Legislative Summary, December 2020
Here are highlights of legislative activity that could impact the electronic security and life safety industry.
Federal Legislative Summary – December 2020
December ended with the last-minute passage (something that seems to be a trend for multi-thousand-page bills that no one has had a chance to read) of the latest phase of COVID-19 relief and economic stimulus. This portion of the bill was just a small part of the overall appropriations bill, so it is likely you heard of many anecdotes of items in the bill that have nothing to do with COVID-19 or the economy. This is because the appropriations portion of the bill included funding for twelve federal departments.
As to the portion that matters most to ESA member businesses, the provisions for stimulus and aid can be highlighted with a few bullet points, but these only skim the surface of the bill details:
- $600 stimulus check sent to most Americans with the same income ceilings provided for in the CARES Act.
- $300 a week in extra unemployment benefits through March.
- $284 billion for the Paycheck Protection Program (PPP) to help small businesses.
- Businesses that previously received PPP funding may receive a second round of loans, but additional requirements will apply, including proof of lost revenue over a specific percentage from the previous year.
- The bill also addresses aid to airlines, farmers, public transit, food stamps, childcare, and a host of other causes that in one way or another were impacted from the economic fallout.
- One of the more substantive tax provisions in this bill is a provision that reverses prior IRS guidance and will allow businesses to deduct eligible expenses paid for with forgiven PPP loan proceeds. This is a significant provision that could save businesses across the country as much as $100 billion.
Stay tuned to ESA for additional information as Congress convenes a new session.
Download the Members-Only Federal Legislative Report
State Legislative Summary – December 2020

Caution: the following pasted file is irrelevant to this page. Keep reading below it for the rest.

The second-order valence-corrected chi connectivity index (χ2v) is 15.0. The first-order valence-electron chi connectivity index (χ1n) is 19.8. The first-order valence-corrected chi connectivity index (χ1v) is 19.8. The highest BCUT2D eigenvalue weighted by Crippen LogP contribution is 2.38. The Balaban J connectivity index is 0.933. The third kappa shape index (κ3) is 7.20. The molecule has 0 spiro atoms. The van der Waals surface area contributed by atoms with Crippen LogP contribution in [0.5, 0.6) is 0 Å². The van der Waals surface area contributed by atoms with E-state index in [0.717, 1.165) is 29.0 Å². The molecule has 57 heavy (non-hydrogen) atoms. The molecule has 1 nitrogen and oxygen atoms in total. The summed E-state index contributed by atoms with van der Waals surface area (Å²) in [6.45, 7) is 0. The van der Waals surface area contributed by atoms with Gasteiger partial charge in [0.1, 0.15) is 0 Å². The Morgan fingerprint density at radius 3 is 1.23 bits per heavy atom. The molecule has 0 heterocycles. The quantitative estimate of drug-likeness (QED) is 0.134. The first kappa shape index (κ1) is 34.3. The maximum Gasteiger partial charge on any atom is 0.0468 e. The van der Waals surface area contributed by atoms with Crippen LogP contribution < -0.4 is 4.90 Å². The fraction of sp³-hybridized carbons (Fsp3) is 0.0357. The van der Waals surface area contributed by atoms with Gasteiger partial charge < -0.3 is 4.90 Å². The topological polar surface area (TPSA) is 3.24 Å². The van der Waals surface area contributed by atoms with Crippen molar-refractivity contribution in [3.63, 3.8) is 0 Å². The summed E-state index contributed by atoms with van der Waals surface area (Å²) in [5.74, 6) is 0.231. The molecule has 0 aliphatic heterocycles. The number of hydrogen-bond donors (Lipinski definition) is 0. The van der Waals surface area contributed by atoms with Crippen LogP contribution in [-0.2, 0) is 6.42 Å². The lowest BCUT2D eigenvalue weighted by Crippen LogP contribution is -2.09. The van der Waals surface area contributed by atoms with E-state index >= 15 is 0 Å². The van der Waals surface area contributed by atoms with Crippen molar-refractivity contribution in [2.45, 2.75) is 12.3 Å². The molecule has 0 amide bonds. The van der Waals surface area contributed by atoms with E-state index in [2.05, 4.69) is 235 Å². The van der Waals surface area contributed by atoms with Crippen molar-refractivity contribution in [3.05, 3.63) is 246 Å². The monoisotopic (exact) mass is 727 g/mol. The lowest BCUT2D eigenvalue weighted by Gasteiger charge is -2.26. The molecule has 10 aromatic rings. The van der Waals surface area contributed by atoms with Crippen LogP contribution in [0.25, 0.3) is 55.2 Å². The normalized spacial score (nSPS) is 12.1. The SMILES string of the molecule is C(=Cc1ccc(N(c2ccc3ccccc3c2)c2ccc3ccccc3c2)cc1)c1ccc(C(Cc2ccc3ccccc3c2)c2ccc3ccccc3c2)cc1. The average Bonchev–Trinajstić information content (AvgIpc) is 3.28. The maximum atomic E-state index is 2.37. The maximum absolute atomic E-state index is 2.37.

The new year brought numerous new bills from states that began the pre-filing process over the last several weeks. States continue to consider ways to assist small businesses facing hardship or closure resulting from government-mandated closures and restrictions with funding for small businesses, such as California SB 74, and civil liability immunity from COVID-related claims; see Maryland SB 210. Below is a recap of other bills we will be keeping a close eye on as they progress.
Arkansas HB 1051 would allow alarm companies to list a website with licensing information in lieu of listing specific licenses from all states where the company is licensed on the advertising medium itself. This will help companies that are licensed in numerous states to direct consumers to licensing information on a website rather than listing a cluttered list of state licenses on any advertising medium.
Minnesota HF 20 and New Jersey S 3301 address video monitoring and access to resident rooms in long-term care facilities. New Jersey S 3301 provides certain requirements in association with the use of electronic monitoring devices (EMDs) at group homes for individuals with developmental disabilities. An “EMD” is a camera or other electronic device that uses video, but not audio, recording capabilities to monitor the activities taking place in the area where the device is installed.
Some states are also attempting to address corporate and personal income tax issues related to relief and forgiven loans from the CARES Act. Alabama HB 35, HB 86 and HB 19 address personal and corporate income tax exclusions related to funds received due to COVID-19. Arkansas HB 1060 and New Jersey S 5149 would exempt forgiven portion of PPP loans from income taxes. Utah SB 25 would allow a corporate taxpayer to carry back, for up to three years, a Utah net loss realized during specified tax years.
Some labor issues are also addressed in recently filed legislation with very different outlooks. Missouri HB 505 would allow individual counties to adopt right-to-work measures while Virginia HB 1755 would completely repeal its right-to-work statute.
Download the Members-Only State Legislative Report